Rosh Hashanah and the Days of Awe

So Camp Gilgal family, as of Sunday night we’re in the year 5777 and tonight is the first shabbat of the new year.

Rosh Hashanah (the feast of trumpets or literally the Head of the Year) began Sunday night (October 2nd) and then here in NYC, schools were closed Monday and Tuesday in observance of the holiday. Yom Kippur (the Day of Atonement) begins next Tuesday Night (October 11th) and ends the following evening (October 12th). Between these holidays are ten days that are called “the Days of Awe.” These days, both in services and outside of them, encourage and charge us to pay attention, to reflect, and to make things right.

There are a couple of things built into the season that help us to engage with the idea of repentance. One of them is something called tashlich (more here) where as a community or as individuals we go to a body of water and throw the crumbs from our pockets, stale bread, or even small pebbles away–symbolically casting our sins into the “heart of the sea”(Micah 7:19). The other is the al chet and occurs during Yom Kippur services.

The Al Chet goes through a pattern of “for the sin we have committed against you by _______, for the sin we have committed against you by________, “and fills in the blank with things from every letter of the alphabet and then the leader responds with “For all these O God of forgiveness, pardon us, forgiveness, and grant us atonement.” The thing that the Al Chet does (for more click here) that I really appreciate is that it is specific about areas of misstep, failure to act, and straight up unkindness that I know occur in my heart and in my actions.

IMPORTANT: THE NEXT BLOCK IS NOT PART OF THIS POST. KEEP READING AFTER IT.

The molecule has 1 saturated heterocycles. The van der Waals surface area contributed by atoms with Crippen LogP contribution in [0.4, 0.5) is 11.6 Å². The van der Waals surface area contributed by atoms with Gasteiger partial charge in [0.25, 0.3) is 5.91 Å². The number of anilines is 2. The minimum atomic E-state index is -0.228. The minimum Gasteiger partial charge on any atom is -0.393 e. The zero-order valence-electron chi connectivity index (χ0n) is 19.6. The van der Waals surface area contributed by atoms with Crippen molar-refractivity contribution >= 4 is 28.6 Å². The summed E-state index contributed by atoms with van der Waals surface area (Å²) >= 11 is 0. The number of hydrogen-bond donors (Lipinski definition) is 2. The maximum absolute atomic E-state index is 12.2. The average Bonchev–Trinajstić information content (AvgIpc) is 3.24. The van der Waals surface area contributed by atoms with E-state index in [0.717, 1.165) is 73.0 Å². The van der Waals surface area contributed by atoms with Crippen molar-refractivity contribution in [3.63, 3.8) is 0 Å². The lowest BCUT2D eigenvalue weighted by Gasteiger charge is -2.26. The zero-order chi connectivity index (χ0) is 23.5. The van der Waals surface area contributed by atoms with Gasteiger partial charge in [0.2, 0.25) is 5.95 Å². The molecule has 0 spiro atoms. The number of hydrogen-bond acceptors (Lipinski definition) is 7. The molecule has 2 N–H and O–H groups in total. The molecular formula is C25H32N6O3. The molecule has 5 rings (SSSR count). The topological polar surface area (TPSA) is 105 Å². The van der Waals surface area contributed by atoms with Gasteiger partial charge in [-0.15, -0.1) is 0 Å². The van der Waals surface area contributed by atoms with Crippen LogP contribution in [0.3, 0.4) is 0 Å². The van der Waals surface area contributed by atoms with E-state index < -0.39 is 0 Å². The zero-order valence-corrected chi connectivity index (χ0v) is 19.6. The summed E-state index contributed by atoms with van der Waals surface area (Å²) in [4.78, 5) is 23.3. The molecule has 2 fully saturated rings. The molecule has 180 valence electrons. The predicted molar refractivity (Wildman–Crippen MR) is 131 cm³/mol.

When we’re kids there are always things that we’re being reminded/instructed to apologize for, but as adults it feels like I hear “sorry” being used far more often in a “sorry not sorry” context than in actual apology. Justin Bieber’s “Sorry” says the word a bunch of times but never actually apologizes. That kind of “sorry” is really easy to give and really meaningless to receive. What the al chet does for me is it reminds me that I am more in need of forgiveness from God that I realize, and that his forgiveness has already been poured out on me because of Yeshua.  I am known, loved, and forgiven already-regardless of what I confess to God, from the al chet or otherwise. 1 John 1:9 says that “If we confess our sins, he is faithful and just to forgive us our sins and cleanse us of all unrighteousness.”

Sorry not sorry isn’t confession. It acknowledges that the other person feels wronged, but the offending party doesn’t take responsibility. I think this is a great time of year to consider who we owe an apology to and in many cases, who we have been withholding forgiveness from.

Shana Tova Camp Gilgal!

More on views of forgiveness here

 

 

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